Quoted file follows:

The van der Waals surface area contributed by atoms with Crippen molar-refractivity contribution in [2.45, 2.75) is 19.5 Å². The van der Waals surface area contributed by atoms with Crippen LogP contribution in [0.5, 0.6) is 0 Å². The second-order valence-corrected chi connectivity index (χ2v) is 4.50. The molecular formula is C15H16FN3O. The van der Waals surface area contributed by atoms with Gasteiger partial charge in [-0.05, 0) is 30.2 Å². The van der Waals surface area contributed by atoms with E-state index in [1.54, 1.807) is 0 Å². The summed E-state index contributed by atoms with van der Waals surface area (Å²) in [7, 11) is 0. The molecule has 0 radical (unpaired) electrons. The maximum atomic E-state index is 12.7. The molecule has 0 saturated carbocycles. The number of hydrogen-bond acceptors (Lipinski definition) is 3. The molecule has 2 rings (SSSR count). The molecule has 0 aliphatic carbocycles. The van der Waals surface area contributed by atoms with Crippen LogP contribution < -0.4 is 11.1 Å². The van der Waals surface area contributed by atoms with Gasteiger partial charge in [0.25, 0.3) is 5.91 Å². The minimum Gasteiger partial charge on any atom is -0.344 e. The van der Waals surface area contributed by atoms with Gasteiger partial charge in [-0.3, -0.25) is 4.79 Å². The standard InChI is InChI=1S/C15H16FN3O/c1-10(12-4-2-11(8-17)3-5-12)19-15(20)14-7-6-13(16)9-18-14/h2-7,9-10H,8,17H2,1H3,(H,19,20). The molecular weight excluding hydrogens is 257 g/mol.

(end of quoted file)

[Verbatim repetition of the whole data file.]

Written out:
The van der Waals surface area contributed by atoms with Crippen molar-refractivity contribution in [2.45, 2.75) is 19.5 Å². The van der Waals surface area contributed by atoms with Crippen LogP contribution in [0.5, 0.6) is 0 Å². The second-order valence-corrected chi connectivity index (χ2v) is 4.50. The molecular formula is C15H16FN3O. The van der Waals surface area contributed by atoms with Gasteiger partial charge in [-0.05, 0) is 30.2 Å². The van der Waals surface area contributed by atoms with E-state index in [1.54, 1.807) is 0 Å². The summed E-state index contributed by atoms with van der Waals surface area (Å²) in [7, 11) is 0. The molecule has 0 radical (unpaired) electrons. The maximum atomic E-state index is 12.7. The molecule has 0 saturated carbocycles. The number of hydrogen-bond acceptors (Lipinski definition) is 3. The molecule has 2 rings (SSSR count). The molecule has 0 aliphatic carbocycles. The van der Waals surface area contributed by atoms with Crippen LogP contribution < -0.4 is 11.1 Å². The van der Waals surface area contributed by atoms with Gasteiger partial charge in [0.25, 0.3) is 5.91 Å². The minimum Gasteiger partial charge on any atom is -0.344 e. The van der Waals surface area contributed by atoms with Gasteiger partial charge in [-0.3, -0.25) is 4.79 Å². The standard InChI is InChI=1S/C15H16FN3O/c1-10(12-4-2-11(8-17)3-5-12)19-15(20)14-7-6-13(16)9-18-14/h2-7,9-10H,8,17H2,1H3,(H,19,20). The molecular weight excluding hydrogens is 257 g/mol.